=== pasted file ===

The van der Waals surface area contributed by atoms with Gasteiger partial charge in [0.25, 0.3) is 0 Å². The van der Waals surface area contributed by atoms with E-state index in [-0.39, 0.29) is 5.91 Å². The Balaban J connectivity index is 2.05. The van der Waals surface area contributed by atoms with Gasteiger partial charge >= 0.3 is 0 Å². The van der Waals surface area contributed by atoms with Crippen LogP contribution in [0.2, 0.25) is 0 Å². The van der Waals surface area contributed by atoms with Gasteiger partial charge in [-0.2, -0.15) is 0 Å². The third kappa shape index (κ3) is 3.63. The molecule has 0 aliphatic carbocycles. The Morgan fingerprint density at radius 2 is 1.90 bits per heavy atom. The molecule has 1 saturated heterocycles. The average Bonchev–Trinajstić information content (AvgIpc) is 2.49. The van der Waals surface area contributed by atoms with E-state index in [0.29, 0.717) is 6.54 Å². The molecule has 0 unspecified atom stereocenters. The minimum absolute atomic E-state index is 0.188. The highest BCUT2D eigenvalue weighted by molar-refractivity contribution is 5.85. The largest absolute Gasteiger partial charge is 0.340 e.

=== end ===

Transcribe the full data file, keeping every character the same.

The van der Waals surface area contributed by atoms with Gasteiger partial charge in [0.25, 0.3) is 0 Å². The van der Waals surface area contributed by atoms with E-state index in [-0.39, 0.29) is 5.91 Å². The Balaban J connectivity index is 2.05. The van der Waals surface area contributed by atoms with Gasteiger partial charge >= 0.3 is 0 Å². The van der Waals surface area contributed by atoms with Crippen LogP contribution in [0.2, 0.25) is 0 Å². The van der Waals surface area contributed by atoms with Gasteiger partial charge in [-0.2, -0.15) is 0 Å². The third kappa shape index (κ3) is 3.63. The molecule has 0 aliphatic carbocycles. The Morgan fingerprint density at radius 2 is 1.90 bits per heavy atom. The molecule has 1 saturated heterocycles. The average Bonchev–Trinajstić information content (AvgIpc) is 2.49. The van der Waals surface area contributed by atoms with E-state index in [0.29, 0.717) is 6.54 Å². The molecule has 0 unspecified atom stereocenters. The minimum absolute atomic E-state index is 0.188. The highest BCUT2D eigenvalue weighted by molar-refractivity contribution is 5.85. The largest absolute Gasteiger partial charge is 0.340 e.